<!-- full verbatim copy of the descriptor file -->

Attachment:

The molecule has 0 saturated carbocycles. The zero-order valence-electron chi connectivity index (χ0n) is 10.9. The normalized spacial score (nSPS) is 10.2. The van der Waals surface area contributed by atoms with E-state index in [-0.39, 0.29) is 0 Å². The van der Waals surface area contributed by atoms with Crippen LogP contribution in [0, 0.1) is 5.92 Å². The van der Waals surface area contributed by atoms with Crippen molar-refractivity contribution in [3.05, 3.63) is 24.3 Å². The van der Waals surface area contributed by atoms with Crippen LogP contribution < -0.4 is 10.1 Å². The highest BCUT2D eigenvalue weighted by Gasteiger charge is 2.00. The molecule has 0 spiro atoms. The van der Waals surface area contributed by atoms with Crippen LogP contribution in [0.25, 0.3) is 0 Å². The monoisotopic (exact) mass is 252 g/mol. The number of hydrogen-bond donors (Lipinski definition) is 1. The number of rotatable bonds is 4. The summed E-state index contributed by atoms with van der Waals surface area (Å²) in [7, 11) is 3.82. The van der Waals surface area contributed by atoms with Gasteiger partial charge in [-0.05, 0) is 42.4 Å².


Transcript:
The molecule has 0 saturated carbocycles. The zero-order valence-electron chi connectivity index (χ0n) is 10.9. The normalized spacial score (nSPS) is 10.2. The van der Waals surface area contributed by atoms with E-state index in [-0.39, 0.29) is 0 Å². The van der Waals surface area contributed by atoms with Crippen LogP contribution in [0, 0.1) is 5.92 Å². The van der Waals surface area contributed by atoms with Crippen molar-refractivity contribution in [3.05, 3.63) is 24.3 Å². The van der Waals surface area contributed by atoms with Crippen LogP contribution < -0.4 is 10.1 Å². The highest BCUT2D eigenvalue weighted by Gasteiger charge is 2.00. The molecule has 0 spiro atoms. The van der Waals surface area contributed by atoms with Crippen LogP contribution in [0.25, 0.3) is 0 Å². The monoisotopic (exact) mass is 252 g/mol. The number of hydrogen-bond donors (Lipinski definition) is 1. The number of rotatable bonds is 4. The summed E-state index contributed by atoms with van der Waals surface area (Å²) in [7, 11) is 3.82. The van der Waals surface area contributed by atoms with Gasteiger partial charge in [-0.05, 0) is 42.4 Å².